At our last forum on luxury investment we discussed a new diamond jewellery collection by De Beers, the designs of which are based on some of London's iconic landmarks such as the Albert Bridge and the London Eye along with news that Sotheby's had set a new bid record of 48.4 million dollars for a rare diamond, the Blue Moon.
Yesterday the BBC broadcast a fascinating report revealing some fascinating facts about the famous and mysterious Koh-I-Noor diamond. The 105 carat gemstone came into British hands in mid 19th century and forms part of the crown jewels on display at the Tower of London. It has two sisters: the Darya-I-Noor or Sea of Light, now in Tehran and the Great Mughal Diamond. All three diamonds left India as part of Iranian ruler Nader Shah's loot after he invaded in 1739.The original uncut Koh-I-Noor was flawed at its very heart. Yellow flecks ran through a plane at its centre which is why Prince Albert was keen to have it cut. It is only the 90th largest diamond in the world and its mystery comes from not knowing where it was found. It is certain though that it was not mined but found on a dry river bed, probably in southern India.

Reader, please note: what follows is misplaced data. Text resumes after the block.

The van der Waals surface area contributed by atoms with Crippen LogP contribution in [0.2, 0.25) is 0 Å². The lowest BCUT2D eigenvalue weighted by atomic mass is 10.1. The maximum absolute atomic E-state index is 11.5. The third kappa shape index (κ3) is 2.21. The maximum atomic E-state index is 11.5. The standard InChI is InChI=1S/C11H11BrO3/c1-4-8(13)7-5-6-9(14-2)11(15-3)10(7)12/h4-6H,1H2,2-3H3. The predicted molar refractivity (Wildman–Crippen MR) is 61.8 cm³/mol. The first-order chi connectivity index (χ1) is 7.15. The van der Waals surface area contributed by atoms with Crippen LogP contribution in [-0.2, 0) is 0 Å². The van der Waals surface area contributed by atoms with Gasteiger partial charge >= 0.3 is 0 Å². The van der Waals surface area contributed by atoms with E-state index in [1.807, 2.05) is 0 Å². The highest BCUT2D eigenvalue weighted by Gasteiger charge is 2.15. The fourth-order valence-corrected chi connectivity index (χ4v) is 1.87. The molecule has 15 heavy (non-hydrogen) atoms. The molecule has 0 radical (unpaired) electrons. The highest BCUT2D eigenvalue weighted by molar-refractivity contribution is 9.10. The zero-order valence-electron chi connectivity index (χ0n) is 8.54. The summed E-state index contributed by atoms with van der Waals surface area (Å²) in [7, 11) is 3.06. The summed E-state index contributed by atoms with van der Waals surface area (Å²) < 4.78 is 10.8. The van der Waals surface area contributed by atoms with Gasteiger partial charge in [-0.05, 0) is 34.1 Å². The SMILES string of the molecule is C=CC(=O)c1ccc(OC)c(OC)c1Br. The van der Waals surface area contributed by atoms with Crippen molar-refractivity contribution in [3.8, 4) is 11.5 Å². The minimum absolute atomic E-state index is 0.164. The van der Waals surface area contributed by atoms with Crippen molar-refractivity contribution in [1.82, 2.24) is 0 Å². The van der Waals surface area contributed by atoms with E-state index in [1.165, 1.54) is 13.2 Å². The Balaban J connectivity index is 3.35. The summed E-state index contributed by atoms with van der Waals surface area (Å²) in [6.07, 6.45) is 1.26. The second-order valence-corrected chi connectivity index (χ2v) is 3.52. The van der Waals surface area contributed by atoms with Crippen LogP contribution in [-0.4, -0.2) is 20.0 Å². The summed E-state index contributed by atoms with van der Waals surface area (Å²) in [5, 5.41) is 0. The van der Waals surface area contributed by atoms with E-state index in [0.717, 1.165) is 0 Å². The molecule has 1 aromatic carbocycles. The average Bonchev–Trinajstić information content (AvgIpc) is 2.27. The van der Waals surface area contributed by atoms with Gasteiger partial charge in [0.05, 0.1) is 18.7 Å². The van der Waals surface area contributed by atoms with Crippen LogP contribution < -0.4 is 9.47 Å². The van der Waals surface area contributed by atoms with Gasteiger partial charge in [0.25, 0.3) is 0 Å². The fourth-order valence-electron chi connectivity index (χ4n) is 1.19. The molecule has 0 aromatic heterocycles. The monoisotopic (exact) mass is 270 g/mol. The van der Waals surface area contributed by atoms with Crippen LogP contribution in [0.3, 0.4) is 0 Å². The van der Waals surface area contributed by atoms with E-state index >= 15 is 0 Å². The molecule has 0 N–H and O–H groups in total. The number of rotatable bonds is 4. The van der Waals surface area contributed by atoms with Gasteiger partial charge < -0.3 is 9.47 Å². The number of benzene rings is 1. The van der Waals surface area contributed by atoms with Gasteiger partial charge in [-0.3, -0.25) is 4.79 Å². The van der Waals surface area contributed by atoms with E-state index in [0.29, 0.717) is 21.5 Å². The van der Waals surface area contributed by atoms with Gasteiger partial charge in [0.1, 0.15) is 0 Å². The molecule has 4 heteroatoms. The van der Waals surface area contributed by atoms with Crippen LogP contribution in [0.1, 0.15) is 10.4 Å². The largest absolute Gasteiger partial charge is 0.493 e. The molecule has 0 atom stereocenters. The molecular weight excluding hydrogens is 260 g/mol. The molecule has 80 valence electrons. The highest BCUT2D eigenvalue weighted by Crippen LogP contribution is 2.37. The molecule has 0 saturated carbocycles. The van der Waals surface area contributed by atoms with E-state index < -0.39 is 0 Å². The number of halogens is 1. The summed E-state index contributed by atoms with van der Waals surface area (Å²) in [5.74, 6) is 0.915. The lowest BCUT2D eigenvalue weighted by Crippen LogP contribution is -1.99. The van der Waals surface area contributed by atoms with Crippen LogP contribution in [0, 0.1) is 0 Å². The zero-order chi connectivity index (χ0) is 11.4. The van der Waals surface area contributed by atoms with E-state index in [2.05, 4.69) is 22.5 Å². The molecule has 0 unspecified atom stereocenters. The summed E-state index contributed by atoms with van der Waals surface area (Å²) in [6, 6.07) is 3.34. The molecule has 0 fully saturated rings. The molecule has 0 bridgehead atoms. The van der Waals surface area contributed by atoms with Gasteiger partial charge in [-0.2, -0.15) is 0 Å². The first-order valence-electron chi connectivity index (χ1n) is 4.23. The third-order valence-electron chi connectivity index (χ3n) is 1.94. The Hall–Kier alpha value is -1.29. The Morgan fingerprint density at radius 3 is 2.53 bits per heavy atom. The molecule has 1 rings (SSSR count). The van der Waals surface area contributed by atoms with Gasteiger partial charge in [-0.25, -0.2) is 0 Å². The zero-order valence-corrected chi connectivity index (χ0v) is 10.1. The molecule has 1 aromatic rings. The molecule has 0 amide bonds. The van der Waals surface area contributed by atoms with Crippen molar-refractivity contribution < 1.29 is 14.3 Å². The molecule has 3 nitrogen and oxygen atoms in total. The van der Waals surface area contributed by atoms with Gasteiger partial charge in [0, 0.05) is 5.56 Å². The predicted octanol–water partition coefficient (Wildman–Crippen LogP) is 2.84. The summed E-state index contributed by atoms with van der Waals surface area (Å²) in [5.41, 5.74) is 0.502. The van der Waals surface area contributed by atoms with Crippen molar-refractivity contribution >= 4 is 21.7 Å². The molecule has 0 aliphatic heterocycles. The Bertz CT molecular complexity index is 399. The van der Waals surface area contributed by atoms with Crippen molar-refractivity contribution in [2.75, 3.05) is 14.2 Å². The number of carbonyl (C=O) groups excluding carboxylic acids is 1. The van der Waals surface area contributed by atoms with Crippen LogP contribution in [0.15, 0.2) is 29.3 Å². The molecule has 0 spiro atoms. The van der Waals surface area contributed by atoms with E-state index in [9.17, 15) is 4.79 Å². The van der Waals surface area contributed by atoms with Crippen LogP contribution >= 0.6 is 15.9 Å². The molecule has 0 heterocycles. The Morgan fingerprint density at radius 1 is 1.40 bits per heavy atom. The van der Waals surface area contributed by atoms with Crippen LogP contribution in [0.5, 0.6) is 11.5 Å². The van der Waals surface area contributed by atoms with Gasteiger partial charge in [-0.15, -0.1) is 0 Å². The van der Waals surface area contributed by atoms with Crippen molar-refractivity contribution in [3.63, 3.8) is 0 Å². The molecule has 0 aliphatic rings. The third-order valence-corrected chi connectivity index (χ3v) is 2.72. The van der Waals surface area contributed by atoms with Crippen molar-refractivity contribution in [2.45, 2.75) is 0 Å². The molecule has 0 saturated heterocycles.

Both investors and architects have long been fascinated by the structure and cut of diamonds. Therefore it is not surprising to find architects often including this inspiration in their designs.
An aluminium lattice or diamond design covers Sheffield University's Faculty of Engineering described and featured in Dezeen Magazine. Twelve Architects, (picture below courtesy of their studio) created the 19,000 square meter building with new facilities for students and academics including specialist laboratories and lecture theatres. The diamond-like design is formed of aluminium sections in front of glass cladding. Where windows are needed, the diamond pattern expands.
Other 'diamond' designs can be found at Liverpool University where Levitt Bernstein created an energy centre providing hot water for the whole campus. The diamond shaped scales of aluminium form a cladding which provides ventilation at any point. The historic area of Victorian buildings are reflected in the design permitted by sections of glazing and also hinted at by the pitched roofs of the centre.